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Constable of Police James Quinn, Star # Unknown, aged 39 years, was a 9 month, 4 day veteran of the Chicago Police Department, elected to the Town of Chicago – 9th Ward.

On December 5, 1853, Constable Quinn succumbed to injuries sustained during two previous incidents in which he was attacked and severely beaten while in the discharge of his duties. The first attack occurred on Friday night, December 2, 1853, after Quinn, armed with a warrant, had arrested a man, Paul Parmilee, for theft in a notorious criminal hideout known as “The Sands“ a shantytown of brothels and saloons north of the Chicago River and east of present day Michigan Avenue. Quinn was escorting Parmilee to the Watch House when he asked Quinn if he could return to the place in the Sands in which he had been arrested to fetch his coat. As the Constable walked Parmilee back inside, ostensibly to get his coat, the establishment’s owner, William Rees, a notoriously violent man, attacked the Constable, breaking his ribs and injuring his jaw. During this altercation Parmilee escaped.

The following evening an arrest warrant was delivered to Constable Quinn ordering him to find and arrest the escapee. He returned to the Sands to conduct his search and again came upon Rees who had assaulted him the previous evening. Rees attacked Quinn, threw him to the ground and kicked him several times, fracturing additional ribs and puncturing the Constable’s lung.

Duty bound, and despite his injuries, Quinn reported back to the Watch House Sunday morning for the 5:00 a.m. end of watch roll call. Quinn briefed the Captain of the Night Watch who ordered his entire 26 men Night Watch to return to the Sands to search for and arrest both Parmilee and Rees. By mid-morning, both were in custody. Constable Quinn’s condition worsened throughout Sunday causing congestion of the brain. He succumbed to the injuries the following day, Monday, December 5, 1853.

On January 9, 1854, Rees was indicted by the Grand Jury for murder. On February 1, 1854, Rees was found guilty and sentenced to five years in in the Illinois State Penitentiary at Alton. On February 15, 1854, He began his sentence.

Constable Quinn’s funeral mass was held at Holy Name Church. He was laid to rest in the New Catholic Burial Ground, on Dearborn Street between North Avenue and Schiller Street. The cemetery was eventually closed and it is unknown if Constable Quinn’s remains were moved. The New Catholic Burial Ground was the direct predecessor of Calvary Cemetery and was located in the area presently bound by North Avenue, Burton Place, Dearborn Parkway and State Street directly west of the present residence of the Cardinal-Archbishop.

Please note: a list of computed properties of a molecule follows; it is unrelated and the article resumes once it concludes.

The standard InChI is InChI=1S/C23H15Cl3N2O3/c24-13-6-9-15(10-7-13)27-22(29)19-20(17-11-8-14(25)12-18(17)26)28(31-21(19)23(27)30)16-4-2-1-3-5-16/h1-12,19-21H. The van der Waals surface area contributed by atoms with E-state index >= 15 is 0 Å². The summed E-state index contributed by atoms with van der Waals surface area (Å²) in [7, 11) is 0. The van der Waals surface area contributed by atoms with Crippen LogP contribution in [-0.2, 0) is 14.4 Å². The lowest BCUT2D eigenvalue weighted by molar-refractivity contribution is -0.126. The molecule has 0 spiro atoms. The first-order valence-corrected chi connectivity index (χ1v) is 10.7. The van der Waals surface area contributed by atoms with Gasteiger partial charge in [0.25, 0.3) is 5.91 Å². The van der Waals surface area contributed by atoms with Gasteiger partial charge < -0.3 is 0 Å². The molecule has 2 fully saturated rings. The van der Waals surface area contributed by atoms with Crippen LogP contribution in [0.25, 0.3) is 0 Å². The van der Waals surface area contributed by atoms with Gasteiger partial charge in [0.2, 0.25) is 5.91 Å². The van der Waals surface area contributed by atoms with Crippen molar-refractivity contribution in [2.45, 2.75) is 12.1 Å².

Constable of Police James Quinn, born in 1814, was elected on March 1, 1853. In 1853, the Constable served a dual role as Constable and police officer during the early stages of the Chicago Police Department.

Constable Quinn was survived by his wife, Margaret and son, Patrick. His son Patrick, known as Paddy, played major league baseball with the 1874 Chicago Champions of the Federal Club. He later played on Cap Anson’s Chicago White Stockings, the predecessor of the Chicago Cubs. Several of Constable Quinn’s grandsons James, Joseph and William served in the Chicago Fire Department. William J. O’Brien died in the line of duty on July 15, 1917 in a gas explosion. Another grandson, John J. O’Brien, became a Chicago Police Officer in 1901 rising to the rank of Captain before retiring in 1935.

On February 24, 1854, Margaret Quinn filed a petition with the Common Council for assistance because her husband “died while faithfully and honestly discharging his duty as an officer of the City of Chicago.” On March 6, 1854, the Council’s Committee on Judiciary issued a report concurring with Mrs. O’Brien’s petition and recommended a payment of $50.00. This marked the first time duty death benefits were awarded.

In 2007, a panel of seven professional historians from the Chicago History Museum reviewed all of the evidence in this case and unanimously found that Quinn “died as the result of injuries he suffered in the line of duty.“ These historians concluded, “We can say with certainty that Constable Quinn is the earliest known Chicago Police Officer to die in the line of duty.“

Chicago Police Department homicide file not found for this incident.

On March 2, 2010, Constable Quinn’s star was retired by Superintendent Jody P. Weis and enshrined in the Superintendent’s Honored Star Case, located in the lobby at Chicago Police Headquarters, 3510 South Michigan Avenue.